|03-23-2010, 11:56 PM||#1|
Join Date: Dec 2008
Location: Melbourne, Australia
Device: Sony prs650, Boox M92, Samsung Slate 7
Spenser, Edmund: The Faerie Queen, V.1.0 23 Mar 10
The Faerie Queene is an incomplete English epic poem by Edmund Spenser. The first half was published in 1590, and a second installment was published in 1596. The Faerie Queene is notable for its form: it was the first work written in Spenserian stanza and is the longest poem in the English language. It is an allegorical work, written in praise of Queen Elizabeth I. Largely symbolic, the poem follows several knights in an examination of several virtues.
The Faerie Queene found political favour with Elizabeth I and was consequently a success, to the extent that it became Spenser's defining work. The poem found such favour with the monarch that Spenser was granted a pension for life amounting to 50 pounds a year.
As it was published in 1596, the epic presented the following virtues:
* Book I: Holiness
* Book II: Temperance
* Book III: Chastity
* Book IV: Friendship
* Book V: Justice
* Book VI: Courtesy
The unfinished seventh book (the Cantos of Mutability), appears to have represented the virtue of "constancy."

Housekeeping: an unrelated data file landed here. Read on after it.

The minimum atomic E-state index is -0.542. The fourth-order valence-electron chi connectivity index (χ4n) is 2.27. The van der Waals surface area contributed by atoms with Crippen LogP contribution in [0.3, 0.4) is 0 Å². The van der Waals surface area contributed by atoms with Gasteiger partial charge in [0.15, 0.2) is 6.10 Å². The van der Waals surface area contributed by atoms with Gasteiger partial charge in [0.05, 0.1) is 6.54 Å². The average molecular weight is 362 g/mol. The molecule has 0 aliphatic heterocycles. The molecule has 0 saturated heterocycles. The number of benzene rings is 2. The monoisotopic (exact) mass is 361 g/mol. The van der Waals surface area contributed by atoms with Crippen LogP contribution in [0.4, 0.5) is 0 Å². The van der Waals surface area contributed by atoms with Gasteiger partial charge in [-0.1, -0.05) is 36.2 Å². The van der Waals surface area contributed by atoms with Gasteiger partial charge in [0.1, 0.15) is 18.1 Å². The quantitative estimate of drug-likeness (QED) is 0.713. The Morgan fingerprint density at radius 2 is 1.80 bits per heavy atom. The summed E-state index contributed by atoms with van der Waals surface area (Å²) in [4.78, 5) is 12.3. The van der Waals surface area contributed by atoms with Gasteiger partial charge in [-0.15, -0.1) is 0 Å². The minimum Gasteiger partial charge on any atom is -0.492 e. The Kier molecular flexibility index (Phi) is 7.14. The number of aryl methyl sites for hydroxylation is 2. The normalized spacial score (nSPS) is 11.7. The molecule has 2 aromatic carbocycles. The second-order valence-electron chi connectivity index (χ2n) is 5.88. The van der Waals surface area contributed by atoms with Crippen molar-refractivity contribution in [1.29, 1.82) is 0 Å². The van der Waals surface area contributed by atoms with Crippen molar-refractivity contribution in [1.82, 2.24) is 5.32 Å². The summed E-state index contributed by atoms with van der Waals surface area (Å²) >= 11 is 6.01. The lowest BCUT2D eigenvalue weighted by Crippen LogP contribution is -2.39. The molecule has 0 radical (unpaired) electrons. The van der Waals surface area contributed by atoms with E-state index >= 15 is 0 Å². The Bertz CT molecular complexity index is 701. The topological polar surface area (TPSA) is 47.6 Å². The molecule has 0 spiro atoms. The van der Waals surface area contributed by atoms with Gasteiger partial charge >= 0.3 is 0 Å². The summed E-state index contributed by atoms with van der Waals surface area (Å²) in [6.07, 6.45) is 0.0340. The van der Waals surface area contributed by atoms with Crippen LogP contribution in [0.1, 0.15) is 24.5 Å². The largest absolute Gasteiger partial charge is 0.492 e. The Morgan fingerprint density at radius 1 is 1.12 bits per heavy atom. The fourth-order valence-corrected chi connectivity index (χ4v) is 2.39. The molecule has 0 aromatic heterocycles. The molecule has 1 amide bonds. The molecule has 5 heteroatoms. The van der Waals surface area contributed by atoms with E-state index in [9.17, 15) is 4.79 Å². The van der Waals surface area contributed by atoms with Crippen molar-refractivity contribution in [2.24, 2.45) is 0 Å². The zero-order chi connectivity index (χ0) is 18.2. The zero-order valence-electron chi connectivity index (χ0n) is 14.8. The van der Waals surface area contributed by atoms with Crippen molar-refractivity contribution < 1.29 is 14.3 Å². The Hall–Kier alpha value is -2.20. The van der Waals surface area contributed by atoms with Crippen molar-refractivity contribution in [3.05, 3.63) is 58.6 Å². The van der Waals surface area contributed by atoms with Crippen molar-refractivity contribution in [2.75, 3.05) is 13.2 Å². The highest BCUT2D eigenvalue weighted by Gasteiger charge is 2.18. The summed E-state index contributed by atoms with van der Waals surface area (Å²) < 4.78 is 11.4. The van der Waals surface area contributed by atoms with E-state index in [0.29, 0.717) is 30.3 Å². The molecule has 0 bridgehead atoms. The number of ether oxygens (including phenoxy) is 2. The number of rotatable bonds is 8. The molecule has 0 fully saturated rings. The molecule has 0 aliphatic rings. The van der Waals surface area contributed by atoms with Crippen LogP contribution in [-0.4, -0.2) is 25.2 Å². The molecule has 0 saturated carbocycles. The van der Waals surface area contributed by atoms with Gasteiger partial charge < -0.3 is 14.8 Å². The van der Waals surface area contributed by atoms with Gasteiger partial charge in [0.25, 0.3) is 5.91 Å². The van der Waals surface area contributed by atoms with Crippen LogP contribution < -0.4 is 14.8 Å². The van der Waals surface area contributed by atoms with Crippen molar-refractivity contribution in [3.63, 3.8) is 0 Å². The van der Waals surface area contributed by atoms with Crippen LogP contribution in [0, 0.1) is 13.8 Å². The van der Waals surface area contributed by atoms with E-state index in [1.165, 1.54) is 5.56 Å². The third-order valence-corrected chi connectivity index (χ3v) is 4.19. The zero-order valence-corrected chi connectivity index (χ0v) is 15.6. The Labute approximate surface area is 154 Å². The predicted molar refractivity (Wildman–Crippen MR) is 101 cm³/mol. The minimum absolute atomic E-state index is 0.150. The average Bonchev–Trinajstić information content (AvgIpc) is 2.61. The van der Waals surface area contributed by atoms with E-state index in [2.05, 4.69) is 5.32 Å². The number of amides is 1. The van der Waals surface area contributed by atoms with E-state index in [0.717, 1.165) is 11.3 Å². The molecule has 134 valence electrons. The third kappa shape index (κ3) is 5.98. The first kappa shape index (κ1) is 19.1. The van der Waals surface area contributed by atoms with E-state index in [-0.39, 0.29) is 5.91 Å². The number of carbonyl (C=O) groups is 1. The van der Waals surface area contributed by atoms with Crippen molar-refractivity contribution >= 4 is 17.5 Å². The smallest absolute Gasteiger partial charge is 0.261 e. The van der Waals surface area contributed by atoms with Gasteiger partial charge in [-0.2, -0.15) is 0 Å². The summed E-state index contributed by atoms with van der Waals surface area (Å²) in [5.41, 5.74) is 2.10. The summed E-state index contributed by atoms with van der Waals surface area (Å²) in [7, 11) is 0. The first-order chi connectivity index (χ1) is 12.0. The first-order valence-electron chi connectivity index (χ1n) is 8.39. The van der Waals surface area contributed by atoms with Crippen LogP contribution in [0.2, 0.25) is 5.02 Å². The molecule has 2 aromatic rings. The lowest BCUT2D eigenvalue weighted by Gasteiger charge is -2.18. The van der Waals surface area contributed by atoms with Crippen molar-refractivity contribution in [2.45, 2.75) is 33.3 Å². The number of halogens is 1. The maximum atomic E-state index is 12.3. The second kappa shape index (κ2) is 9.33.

The poem also displays Spenser's thorough familiarity with literary history. Although the world of The Faerie Queene is based on English Arthurian legend, much of the language, spirit, and style of the piece draw more on Italian epic, particularly Ludovico Ariosto's Orlando Furioso and Torquato Tasso's Jerusalem Delivered. Of course, Spenser's work is on a much greater scale than these pieces, as it attempts to define itself by the eternal conflict of good versus evil.
The fifth Book of The Faerie Queene, the Book of Justice, is Spenser's most direct discussion of political theory. In it, Spenser both attempts to tackle the problem of policy toward Ireland and recreates the trial of Mary, Queen of Scots.
The core content was taken from another PD site. This was extensively corrected and the italicisations ( and book headings) put in in accordance with the Oxford 1909 edition, edited by J.C. Smith, available in the Internet Archive.
Spelling is not modernised.
|09-20-2010, 01:41 AM||#3|
Join Date: Feb 2010
Location: Monroe Wisconsin
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As I recall reading Mr. Spencer was working on finishing book 7 when the castle he was staying at (belonging to a friend) was attacked and he had to make a hasty retreat to safety. A servant was supposed to have gotten the manuscript to safety or something but instead it vanished. If it were ever found it would be a great find I'm sure. Probably though the servant used it for kindling for his cook fire or something.
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